Quantcast Cumulus

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Cumulus

Convective clouds appear similar in both IR and visual pictures. The shapes and patterns that serve to identify cumuliform clouds in the visible picture are usually present in an IR display. In a visual picture, a large cloud mass with imbedded convection has a bumpy, uneven appearance when shadows are present. The same cloud mass viewed in IR has a similar texture, resulting from the contrast between the colder (whiter) tops of the convective clouds and the somewhat warmer (grayer) tops of the main deck of clouds.

The strength or vertical extent of cumulus convection appearing in visual pictures can be determined by estimating the relative bright-nesses of the cumulus and by measuring or estimating the sizes of their shadows at a given latitude. Cumulus clouds with the bright-est appearance and the largest shadows extend high into the atmosphere and indicate the presence of vigorous convective activity. The strength of the convection or vertical extent of cumulus clouds in IR imagery is deter-mined from the brightness (radiant temperature) of the cloud. The smallest, lowest, and there-fore, warmest cumulus are gray, while convec-tive clouds having greater vertical development appear brighter (colder). Convective activity is often found ahead of frontal zones and along squall lines in advance of fronts. Of course, convective activity is synonymous with the weather of the tropics, especially the ITCZ. Another area where convective activity becomes apparent in imagery is the line of discontinuity associated with the sea breeze. This phenomenon is the most obvious effect of differential heat-ing. Clouds develop vigorously all along the line separating the warm air of the land and the cooler air of the sea. Some refer to this line of discontinuity as a sea-breeze front. Sequential imagery permits viewing the develop-ment and movement of the convective activity along this line. As the cool sea air pushes inland, thunderstorms frequently develop along this line. As evening approaches and the land cools,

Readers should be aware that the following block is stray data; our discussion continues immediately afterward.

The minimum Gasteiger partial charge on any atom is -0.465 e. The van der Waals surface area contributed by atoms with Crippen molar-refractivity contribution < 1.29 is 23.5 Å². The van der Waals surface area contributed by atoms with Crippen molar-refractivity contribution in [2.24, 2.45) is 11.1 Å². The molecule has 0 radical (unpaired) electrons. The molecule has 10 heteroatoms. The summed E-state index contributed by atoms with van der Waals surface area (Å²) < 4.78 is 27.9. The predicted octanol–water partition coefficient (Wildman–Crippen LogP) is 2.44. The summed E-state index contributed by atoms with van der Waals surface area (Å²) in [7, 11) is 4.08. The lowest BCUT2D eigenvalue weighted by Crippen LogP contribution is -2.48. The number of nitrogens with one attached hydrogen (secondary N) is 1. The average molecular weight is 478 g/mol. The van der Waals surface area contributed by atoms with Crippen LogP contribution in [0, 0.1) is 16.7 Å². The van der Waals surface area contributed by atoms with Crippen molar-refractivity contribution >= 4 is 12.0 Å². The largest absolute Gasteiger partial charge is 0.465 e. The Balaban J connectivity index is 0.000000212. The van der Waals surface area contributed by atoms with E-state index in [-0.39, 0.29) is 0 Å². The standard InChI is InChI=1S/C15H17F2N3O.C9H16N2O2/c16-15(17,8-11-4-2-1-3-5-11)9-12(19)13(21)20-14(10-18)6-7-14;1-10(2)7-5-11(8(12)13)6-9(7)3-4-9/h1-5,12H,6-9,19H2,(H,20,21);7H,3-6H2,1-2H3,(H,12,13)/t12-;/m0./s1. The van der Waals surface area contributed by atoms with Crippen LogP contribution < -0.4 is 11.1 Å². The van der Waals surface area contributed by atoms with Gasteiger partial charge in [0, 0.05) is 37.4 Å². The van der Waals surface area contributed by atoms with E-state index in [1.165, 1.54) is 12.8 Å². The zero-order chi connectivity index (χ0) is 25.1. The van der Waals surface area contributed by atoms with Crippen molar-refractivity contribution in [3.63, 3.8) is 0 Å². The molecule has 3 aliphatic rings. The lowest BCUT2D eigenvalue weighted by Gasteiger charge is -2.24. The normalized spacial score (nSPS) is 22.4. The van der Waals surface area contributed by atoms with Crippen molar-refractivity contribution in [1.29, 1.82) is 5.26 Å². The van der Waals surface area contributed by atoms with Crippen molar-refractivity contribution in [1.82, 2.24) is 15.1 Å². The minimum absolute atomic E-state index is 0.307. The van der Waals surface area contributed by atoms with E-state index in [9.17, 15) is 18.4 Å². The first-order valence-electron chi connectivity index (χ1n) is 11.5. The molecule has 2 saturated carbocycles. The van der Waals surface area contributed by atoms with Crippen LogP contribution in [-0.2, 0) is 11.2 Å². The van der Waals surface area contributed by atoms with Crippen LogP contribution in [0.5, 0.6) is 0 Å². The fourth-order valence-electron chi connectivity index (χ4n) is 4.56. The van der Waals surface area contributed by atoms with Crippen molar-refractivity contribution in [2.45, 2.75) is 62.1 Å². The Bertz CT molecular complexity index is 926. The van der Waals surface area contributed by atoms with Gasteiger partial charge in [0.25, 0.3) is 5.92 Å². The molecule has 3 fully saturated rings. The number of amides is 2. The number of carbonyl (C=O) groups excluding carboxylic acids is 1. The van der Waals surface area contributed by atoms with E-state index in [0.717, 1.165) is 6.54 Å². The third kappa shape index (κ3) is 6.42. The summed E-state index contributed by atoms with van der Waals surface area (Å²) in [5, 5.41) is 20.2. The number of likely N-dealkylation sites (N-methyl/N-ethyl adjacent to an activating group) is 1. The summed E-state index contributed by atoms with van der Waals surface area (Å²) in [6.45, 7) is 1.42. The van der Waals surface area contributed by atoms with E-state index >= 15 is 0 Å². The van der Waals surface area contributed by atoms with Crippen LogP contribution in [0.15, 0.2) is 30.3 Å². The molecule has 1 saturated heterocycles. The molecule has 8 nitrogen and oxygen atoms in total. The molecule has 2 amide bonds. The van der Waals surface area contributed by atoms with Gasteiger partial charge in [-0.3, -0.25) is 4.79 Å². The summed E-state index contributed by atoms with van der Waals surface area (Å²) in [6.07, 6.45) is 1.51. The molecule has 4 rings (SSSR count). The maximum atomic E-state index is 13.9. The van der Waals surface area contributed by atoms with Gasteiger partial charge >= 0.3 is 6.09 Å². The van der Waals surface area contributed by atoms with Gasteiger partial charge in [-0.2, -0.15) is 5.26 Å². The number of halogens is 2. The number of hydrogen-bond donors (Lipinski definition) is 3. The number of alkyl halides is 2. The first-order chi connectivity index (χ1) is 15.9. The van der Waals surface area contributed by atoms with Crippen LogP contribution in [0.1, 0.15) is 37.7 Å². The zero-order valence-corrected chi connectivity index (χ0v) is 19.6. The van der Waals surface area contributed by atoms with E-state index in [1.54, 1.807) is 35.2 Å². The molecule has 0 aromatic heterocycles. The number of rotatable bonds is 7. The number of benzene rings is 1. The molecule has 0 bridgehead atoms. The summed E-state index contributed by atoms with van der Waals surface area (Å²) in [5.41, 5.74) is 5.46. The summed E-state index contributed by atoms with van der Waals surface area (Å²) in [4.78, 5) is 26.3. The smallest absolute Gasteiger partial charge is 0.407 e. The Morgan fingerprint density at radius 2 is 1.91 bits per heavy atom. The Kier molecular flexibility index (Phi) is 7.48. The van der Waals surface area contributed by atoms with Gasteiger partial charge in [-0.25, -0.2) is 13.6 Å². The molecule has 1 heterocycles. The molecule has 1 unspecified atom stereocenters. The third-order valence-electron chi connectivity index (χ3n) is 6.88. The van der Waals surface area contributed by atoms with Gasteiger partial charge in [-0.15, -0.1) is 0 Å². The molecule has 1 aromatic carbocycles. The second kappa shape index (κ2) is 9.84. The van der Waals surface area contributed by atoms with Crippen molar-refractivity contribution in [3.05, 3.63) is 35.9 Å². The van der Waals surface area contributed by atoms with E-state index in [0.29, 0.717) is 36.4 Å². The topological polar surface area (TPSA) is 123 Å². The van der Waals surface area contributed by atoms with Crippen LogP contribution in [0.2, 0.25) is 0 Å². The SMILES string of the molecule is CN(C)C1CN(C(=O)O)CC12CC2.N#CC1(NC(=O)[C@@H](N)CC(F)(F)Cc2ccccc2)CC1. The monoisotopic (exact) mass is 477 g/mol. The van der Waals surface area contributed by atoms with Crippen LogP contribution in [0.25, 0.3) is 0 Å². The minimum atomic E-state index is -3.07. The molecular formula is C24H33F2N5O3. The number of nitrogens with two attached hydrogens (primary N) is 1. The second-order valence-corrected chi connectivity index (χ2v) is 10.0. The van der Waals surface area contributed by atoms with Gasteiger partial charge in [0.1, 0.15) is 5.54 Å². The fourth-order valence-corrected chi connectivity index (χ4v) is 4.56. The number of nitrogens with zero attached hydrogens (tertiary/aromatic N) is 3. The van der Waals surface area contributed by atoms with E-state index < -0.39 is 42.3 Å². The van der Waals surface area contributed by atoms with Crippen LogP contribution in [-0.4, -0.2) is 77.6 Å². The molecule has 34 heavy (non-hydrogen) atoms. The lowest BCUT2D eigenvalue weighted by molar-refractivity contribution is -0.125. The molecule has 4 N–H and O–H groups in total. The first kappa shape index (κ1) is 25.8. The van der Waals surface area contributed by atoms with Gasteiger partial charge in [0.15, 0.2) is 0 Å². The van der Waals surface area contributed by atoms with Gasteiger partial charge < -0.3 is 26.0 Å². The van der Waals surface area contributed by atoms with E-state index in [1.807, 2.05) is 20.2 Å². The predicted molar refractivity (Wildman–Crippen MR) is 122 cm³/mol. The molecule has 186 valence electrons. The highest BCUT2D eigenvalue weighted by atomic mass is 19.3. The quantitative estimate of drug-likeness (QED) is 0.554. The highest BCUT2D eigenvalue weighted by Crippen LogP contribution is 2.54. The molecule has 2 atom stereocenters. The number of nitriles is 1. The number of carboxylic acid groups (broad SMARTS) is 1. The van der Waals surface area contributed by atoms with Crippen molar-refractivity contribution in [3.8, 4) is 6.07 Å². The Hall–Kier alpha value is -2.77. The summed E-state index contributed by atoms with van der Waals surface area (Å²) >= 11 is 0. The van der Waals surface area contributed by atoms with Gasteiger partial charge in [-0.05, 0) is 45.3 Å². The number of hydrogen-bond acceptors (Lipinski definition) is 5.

Figure 10-2-6.—Cirrus associated with thunderstorm activity.

convection lessens, and the land breeze comes into being. The line of convection then moves seaward and intensifies over the warmer water.

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